VALDOSTA, Georgia, February 24, 2022 (ENS) – A Georgia man was sentenced to nearly three years in prison Wednesday for illegally transporting and falsely labeling dangerous venomous African snakes and harmless but rare American turtles across state lines.
A federal judge in Valdosta sentenced Ashtyn Michael Rance, 35, to 33 months in prison on each count to run concurrently, a $4,300 fine and three years of post-release supervision. The judge also prohibited Rance from possessing or selling wildlife during the supervisory period. Rance pleaded guilty on Nov. 18, 2021, to violating the Lacey Act and unlawfully possessing firearms.
In pleading guilty, Rance admitted that on May 10, 2018, he shipped 15 Gaboon vipers from Valdosta to Florida. The snakes were worth roughly $900 and were headed to a buyer in China. He falsely labeled the package as containing harmless reptiles and ball pythons.
Rance had legally imported 100 Gaboon vipers and other venomous snakes from Africa to Atlanta. He received a special permit to transport the snakes out of Georgia, but he later returned to Valdosta with 16 of the vipers.
Justice Department authorities said they intercepted the package containing the vipers “to minimize the risk of a bite or escape.”
The Gaboon viper, Bitis gabonica, is native to central Sub-Saharan Africa from the Congo to South Africa and from Ghana to Tanzania. Its venom can cause shock, loss of consciousness or death in humans.
It is the largest member of the genus Bitis, and it has the longest fangs of any venomous snake – up to two inches (5 cm) in length – and the highest venom yield of any snake.
In addition, in pleading guilty, Rance admitted that on February 22, 2018, he shipped three eastern box turtles and 16 spotted turtles from Valdosta to a customer in Florida, in a package falsely labeled as containing tropical fish and common lizards. He was paid $3,300 for the turtles and knew they were being subsequently trafficked to China.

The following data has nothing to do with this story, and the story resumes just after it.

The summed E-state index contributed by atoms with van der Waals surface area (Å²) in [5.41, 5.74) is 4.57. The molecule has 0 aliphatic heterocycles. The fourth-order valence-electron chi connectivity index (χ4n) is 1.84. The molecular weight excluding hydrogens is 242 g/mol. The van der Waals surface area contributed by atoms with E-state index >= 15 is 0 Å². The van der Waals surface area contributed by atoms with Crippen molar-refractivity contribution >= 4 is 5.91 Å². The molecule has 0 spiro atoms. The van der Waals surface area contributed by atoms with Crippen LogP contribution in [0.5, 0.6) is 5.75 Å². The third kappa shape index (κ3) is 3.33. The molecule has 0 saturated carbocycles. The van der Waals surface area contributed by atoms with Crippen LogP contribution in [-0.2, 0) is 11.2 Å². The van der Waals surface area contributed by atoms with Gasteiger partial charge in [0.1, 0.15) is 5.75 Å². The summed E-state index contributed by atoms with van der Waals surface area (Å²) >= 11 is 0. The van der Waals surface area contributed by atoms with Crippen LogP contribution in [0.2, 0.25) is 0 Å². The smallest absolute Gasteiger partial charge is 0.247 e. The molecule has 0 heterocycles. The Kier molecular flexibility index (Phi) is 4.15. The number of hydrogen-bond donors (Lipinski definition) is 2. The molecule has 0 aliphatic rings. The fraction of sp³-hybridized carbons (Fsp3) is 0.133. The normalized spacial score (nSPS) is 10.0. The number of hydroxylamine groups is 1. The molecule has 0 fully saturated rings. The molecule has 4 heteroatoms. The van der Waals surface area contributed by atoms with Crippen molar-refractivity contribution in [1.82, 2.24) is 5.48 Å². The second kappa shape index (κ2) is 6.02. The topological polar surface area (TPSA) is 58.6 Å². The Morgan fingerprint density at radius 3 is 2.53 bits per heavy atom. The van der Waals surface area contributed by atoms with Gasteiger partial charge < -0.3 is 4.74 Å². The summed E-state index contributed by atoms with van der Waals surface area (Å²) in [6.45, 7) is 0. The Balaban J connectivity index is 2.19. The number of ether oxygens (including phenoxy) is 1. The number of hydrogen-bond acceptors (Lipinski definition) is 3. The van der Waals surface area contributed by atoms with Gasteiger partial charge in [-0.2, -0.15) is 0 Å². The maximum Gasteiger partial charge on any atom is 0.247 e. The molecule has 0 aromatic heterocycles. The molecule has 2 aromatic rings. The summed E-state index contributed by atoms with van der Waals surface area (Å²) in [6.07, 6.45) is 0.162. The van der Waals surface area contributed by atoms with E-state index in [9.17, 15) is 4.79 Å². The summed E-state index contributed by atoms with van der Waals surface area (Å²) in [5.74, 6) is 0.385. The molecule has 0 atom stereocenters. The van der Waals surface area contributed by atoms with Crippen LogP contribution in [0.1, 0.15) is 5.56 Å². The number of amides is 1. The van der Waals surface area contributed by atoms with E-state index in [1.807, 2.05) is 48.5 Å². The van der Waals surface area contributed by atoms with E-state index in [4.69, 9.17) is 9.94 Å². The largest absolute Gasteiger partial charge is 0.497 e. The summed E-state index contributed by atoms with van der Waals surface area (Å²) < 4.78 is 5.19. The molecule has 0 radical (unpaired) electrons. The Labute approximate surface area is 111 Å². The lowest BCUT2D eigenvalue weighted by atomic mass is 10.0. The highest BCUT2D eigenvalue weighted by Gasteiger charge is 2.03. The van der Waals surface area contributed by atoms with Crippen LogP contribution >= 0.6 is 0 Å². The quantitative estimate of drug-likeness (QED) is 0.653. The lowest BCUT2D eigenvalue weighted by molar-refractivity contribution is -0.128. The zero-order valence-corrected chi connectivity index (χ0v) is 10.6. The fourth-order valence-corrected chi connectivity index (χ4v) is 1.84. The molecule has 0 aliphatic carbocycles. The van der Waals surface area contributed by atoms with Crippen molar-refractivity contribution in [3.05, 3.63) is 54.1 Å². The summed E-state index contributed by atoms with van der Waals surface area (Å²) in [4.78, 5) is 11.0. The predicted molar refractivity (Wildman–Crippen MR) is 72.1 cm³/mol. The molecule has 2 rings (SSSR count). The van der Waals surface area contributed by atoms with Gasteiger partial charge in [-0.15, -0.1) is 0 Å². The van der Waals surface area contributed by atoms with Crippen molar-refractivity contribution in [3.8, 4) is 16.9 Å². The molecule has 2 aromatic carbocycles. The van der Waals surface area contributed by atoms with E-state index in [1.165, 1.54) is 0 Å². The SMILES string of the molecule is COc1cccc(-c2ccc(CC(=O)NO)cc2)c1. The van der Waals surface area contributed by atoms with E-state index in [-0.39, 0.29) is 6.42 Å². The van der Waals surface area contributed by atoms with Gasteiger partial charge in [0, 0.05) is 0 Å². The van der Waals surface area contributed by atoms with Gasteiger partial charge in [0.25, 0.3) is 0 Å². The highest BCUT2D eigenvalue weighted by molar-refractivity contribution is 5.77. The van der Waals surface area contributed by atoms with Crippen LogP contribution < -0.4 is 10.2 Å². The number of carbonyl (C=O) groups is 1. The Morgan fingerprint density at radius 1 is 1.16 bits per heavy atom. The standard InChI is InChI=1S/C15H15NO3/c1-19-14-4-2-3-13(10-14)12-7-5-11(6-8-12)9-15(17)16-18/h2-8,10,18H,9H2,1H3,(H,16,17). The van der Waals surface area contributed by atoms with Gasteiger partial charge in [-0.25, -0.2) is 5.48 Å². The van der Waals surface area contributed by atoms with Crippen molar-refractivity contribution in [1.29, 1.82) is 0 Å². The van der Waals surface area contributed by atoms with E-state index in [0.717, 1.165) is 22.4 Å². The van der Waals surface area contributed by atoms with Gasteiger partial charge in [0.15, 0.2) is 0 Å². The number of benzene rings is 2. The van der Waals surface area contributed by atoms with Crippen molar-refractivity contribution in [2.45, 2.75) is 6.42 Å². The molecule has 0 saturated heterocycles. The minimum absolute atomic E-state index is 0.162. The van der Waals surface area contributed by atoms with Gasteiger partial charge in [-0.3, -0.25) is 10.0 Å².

The spotted turtle, Clemmys guttata, is a semi-aquatic turtle native to the eastern United States and Great Lakes region. The eastern box turtle, Terrapene carolina carolina, is endemic to forested regions of the East Coast and Midwest. Collectors prize both species in the domestic and foreign pet trade market, where they are resold for thousands of dollars.
Rance possessed and sold the reptiles in violation of Georgia laws. The federal Lacey Act is the nation’s oldest wildlife trafficking statute and prohibits transporting wildlife in interstate commerce if the wildlife is illegal under state laws. It is also a Lacey Act violation to falsely label a package containing wildlife.
Additionally, Rance acknowledged that he possessed a Bushmaster Carbine .223 caliber rifle and Mossberg 12-gauge shotgun in his Valdosta residence that he, as a convicted felon, was prohibited from owning.
The U.S. Fish and Wildlife Service Office of Law Enforcement in Vero Beach, Florida, the federal department of Alcohol, Tobacco and Firearms, and the Georgia Department of Natural Resources conducted the investigation as part of Southern Surge Task Force’s Operation Middleman. The operation focused on the trafficking of reptiles from the United States to China.
Featured image: A Gaboon viper that Rance had packaged for shipment. These deadly snakes have the world’s longest fangs. (Photo courtesy U.S. Justice Department)